How To Lose A Girl In One Night
Meet a young woman from across a bar, or a house party, or some other environment where the lights are particularly flattering and the beer has convinced you that just about everything is a good idea. Approach her in much the same way you would an old friend, confident and happy and excited to see her. Watch as your confidence and overall appreciation of being there, at that very moment, rubs off on her. Feel that everything that happens between the two of you is completely serendipitous, even if the vast majority of your glow stems from the drinks you chugged before you approached her. Watch as she laughs at your jokes, and brushes a piece of hair from her eyes, and puts her hands on your shoulder. Feel that hand burn through your jacket and your shirt and your skin until your very bone is aching with the feeling of her. Decide that you’re going to take her home.
Make the necessary arrangements, whisper the proper words into her ear, place your hand in that very particular spot where her waist nips in and let it slide around to her lower back while you dance. Imagine that the dancing, the talking, the laughter as you count the mutual friends you might know, are all a very intricate form of foreplay. Feel every extremity alight with the feeling of skin, with the smell of perfume, with the snippets of yelled conversation around you which all seem to rise to a crescendo of encouragement. “Seal the deal,” you think, in a way that seems to signify acquisition of property more than anything else. “Let’s get out of here,” you say.
Take her home. Berate yourself for not having cleaned a bit before you left for work this morning, and realize how dirty your place always tends to get on Friday evenings after an entire week of being neglected and postponed on. Apologize for the mess, and let her forgive it before you even get the sentence out. You realize that she wants to be here, that she is excited to see your bed, that she takes all of this as a great privilege and something she wants to remember for a long time. Watch her take mental pictures of your hallway. Realize that she is not as drunk as you thought she was — that she is more sober than you, actually — and take her sobriety as an indicator that her affection from you stems from an entirely reasonable place. She actually likes you.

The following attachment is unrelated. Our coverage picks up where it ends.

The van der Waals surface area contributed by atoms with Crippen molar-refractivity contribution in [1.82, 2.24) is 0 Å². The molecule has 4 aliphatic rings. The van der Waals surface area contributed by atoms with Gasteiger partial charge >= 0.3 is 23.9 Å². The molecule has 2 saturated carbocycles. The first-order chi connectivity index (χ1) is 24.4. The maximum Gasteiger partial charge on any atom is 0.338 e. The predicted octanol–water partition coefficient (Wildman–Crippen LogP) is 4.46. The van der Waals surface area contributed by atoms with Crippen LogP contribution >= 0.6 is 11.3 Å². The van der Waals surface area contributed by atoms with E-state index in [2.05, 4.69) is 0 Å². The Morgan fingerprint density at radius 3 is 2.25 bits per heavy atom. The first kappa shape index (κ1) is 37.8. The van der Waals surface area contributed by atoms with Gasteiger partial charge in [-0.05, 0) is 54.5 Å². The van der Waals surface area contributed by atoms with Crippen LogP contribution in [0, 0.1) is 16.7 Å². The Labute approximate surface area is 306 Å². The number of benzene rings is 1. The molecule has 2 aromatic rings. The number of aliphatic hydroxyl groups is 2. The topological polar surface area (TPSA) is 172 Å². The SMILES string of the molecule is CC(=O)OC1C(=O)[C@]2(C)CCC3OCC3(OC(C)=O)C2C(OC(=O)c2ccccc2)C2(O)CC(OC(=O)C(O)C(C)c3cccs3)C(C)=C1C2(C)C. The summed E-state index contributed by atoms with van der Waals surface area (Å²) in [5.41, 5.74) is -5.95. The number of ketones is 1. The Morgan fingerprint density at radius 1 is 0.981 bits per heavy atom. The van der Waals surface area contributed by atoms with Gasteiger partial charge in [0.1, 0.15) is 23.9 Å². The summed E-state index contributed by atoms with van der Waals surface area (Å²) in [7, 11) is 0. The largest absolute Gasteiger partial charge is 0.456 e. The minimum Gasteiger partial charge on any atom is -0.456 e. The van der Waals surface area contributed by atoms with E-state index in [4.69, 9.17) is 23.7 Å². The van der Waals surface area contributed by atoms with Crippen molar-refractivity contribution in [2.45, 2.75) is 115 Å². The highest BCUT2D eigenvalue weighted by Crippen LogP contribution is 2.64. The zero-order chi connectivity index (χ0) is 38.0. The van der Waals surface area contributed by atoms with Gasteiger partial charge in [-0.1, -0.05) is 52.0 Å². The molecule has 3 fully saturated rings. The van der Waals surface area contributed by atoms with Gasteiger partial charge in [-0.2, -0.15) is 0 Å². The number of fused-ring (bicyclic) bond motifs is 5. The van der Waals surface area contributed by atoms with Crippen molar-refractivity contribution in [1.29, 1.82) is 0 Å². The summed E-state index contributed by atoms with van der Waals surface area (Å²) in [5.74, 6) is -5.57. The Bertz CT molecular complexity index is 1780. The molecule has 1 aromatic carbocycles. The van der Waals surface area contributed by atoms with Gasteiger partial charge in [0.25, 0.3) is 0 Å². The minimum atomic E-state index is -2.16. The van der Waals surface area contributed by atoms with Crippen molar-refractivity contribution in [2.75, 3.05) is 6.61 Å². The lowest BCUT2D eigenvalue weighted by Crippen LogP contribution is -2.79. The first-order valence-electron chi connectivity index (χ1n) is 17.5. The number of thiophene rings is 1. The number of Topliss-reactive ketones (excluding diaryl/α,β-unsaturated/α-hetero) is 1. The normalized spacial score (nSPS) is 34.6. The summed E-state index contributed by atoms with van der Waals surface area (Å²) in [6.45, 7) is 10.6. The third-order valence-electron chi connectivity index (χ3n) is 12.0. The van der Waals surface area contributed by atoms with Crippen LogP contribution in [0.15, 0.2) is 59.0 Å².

Undress, touch her, dismiss her soft protestations of “I never do this” with a kiss on the collarbone and a light “shh.” Be generous, be giving, be everything you would want someone to be for you. Be taken slightly aback by just how much she wants to please you, how eager she seems to do things right and look good in her lingerie and not smudge her heavy “going out” makeup. Realize that, for her, this is an impression she is making — she intends to see you again. She struggles to come across at once without inhibition and charmingly reserved, and manages to fall somewhere around “nervously buzzed.” Think that she is cute, but nothing more.
Finish and lie next to her, eager to sleep. See that she is eager to talk, to nestle in the crook of your arm, to look up at you with big eyes and confusing expectations. Tell her that you are tired, in the nicest way you can manage, and watch her crumble with disappointment.
Feel the sun hit your face far earlier than you had anticipated it rising. Watch the way it hits you through the slats of your blinds and remember, all at once, that there is someone next to you. Be immediately and severely upset by this knowledge, and begin wondering how you can extricate yourself from this scenario as smoothly as possible. Begin concocting excuses for things you have to get done today as you listen to her soft, steady breath. Her mascara is smudged, and her hair is messy. She looks like the morning after, in every way someone can. Realize that you don’t remember her name. Be overwhelmed with the name of your ex — the one whose space in the bed you have been trying to replace every time you went out for the past few weeks. See that this girl is not her, and strangely resent her for it. Extract your completely numb arm from underneath her, and watch her wake.